Cricket hears like humans say Bristol scientists

An image of a bush cricket (Copiphora Gorgonensis) Credit: BBSRC

A South American cricket with ears on its legs processes sound in much the same way as humans, scientists at the University of Bristol have learned.

The discovery could assist the development of super-sensitive miniature hearing aids, researchers said.

In humans and other mammals, hearing works in three stages. First, the eardrum vibrates in response to sound waves. Next, the airborne vibrations are amplified by delicate bones in the middle ear.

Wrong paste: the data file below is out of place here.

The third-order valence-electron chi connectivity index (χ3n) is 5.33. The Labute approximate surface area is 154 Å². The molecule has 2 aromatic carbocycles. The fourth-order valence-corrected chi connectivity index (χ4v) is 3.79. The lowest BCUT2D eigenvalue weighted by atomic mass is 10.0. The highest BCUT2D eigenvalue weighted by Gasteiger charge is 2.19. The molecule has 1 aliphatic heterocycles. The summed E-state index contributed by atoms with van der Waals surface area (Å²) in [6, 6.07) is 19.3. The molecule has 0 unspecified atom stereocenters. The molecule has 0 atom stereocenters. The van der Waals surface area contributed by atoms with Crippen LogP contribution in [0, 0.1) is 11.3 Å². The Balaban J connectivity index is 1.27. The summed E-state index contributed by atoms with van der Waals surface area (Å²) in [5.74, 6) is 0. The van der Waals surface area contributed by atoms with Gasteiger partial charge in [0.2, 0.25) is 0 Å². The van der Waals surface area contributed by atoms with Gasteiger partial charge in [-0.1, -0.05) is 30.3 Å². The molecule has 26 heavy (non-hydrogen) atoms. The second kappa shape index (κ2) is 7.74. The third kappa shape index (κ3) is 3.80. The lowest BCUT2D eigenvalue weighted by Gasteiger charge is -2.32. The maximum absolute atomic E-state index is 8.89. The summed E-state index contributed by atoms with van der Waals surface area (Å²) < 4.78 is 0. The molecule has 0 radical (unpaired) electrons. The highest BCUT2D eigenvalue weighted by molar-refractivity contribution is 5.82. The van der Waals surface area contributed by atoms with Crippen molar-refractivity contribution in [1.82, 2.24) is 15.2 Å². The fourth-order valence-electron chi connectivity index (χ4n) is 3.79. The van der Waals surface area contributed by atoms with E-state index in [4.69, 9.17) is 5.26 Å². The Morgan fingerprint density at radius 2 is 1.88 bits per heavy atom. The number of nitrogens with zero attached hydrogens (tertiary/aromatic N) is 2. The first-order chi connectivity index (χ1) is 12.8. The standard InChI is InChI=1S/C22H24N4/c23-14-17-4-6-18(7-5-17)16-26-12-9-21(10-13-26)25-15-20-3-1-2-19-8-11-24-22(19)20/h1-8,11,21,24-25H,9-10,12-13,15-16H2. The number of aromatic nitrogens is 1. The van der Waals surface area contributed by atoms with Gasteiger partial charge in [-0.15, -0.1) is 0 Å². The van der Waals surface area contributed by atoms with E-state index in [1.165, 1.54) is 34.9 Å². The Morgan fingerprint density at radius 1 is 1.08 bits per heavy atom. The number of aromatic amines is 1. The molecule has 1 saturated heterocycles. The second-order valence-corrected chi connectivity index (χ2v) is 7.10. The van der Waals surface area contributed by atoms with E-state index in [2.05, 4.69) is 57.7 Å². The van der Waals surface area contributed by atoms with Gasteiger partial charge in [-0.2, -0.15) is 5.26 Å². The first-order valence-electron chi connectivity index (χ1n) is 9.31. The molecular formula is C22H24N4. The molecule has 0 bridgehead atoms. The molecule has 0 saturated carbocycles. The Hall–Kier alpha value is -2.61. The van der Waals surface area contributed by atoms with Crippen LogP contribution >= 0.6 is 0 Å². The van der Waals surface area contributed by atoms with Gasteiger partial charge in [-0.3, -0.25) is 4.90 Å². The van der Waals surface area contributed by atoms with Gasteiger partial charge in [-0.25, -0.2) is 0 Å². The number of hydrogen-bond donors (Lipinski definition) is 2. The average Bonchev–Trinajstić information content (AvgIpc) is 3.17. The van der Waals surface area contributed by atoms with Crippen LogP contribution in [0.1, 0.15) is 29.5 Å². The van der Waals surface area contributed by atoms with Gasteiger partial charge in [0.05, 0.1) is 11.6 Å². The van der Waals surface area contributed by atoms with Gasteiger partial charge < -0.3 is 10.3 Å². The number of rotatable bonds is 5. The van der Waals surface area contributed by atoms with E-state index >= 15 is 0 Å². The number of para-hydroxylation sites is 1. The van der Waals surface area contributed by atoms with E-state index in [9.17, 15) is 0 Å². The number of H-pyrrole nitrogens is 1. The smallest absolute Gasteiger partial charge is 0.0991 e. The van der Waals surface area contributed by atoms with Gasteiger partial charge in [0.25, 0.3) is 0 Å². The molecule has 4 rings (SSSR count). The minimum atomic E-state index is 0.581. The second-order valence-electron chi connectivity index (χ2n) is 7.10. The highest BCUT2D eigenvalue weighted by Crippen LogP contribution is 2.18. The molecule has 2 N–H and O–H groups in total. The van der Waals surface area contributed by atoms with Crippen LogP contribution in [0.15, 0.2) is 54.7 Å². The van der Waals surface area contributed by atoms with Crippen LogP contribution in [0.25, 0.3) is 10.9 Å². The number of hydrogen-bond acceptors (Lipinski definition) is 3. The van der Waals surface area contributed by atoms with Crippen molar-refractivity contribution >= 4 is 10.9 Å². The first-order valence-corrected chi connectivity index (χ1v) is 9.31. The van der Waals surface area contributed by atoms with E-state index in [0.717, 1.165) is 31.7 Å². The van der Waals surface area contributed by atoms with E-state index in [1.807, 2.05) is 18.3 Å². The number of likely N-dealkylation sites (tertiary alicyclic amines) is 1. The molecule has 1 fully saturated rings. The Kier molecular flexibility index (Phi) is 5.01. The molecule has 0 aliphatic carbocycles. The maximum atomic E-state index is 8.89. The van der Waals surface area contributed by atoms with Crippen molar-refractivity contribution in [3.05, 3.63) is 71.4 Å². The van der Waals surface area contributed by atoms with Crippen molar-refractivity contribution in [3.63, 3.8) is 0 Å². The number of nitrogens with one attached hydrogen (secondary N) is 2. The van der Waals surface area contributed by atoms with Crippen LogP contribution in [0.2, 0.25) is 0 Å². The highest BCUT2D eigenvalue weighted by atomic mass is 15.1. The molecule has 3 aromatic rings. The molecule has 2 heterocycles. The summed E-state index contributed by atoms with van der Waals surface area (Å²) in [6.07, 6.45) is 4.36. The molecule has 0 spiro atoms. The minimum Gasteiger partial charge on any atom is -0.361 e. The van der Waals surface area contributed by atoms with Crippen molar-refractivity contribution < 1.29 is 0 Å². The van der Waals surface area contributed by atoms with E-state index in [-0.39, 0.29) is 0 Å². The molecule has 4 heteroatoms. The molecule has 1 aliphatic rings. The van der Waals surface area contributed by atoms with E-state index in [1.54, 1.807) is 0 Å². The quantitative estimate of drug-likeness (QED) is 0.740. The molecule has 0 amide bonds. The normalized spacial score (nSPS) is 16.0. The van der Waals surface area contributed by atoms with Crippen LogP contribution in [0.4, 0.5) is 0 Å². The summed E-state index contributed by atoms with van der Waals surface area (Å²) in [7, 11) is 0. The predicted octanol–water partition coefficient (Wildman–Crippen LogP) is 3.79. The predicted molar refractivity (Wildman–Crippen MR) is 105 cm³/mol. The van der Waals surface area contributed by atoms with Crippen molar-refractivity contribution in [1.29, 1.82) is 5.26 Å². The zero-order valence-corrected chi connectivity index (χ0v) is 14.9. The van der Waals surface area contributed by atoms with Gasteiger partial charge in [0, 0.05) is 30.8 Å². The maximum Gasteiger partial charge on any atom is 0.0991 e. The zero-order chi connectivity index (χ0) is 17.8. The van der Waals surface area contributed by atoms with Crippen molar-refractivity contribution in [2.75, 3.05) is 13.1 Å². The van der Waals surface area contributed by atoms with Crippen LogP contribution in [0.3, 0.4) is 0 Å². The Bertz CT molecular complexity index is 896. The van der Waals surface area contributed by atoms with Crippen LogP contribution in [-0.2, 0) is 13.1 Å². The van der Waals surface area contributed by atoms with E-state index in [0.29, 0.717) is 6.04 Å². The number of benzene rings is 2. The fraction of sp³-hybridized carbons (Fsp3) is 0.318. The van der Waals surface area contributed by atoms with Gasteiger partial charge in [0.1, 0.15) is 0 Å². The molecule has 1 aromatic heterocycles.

Finally, hair cells in the fluid-filled inner air convert the vibrations into electrical nerve messages that are sent to the brain.

Scientists found that the South American bush cricket has evolved a similar system, despite having tiny ears located on its two front legs.

Like mammals, the cricket uses an arrangement of mechanical levers to transfer sound vibrations from the eardrum to the inner ear, where they are turned into electrochemical signals.

The cricket had a previously unknown inner ear organ, similar to the cochlea of mammals but 60 times smaller, that allowed it to listen to a wide range of frequencies.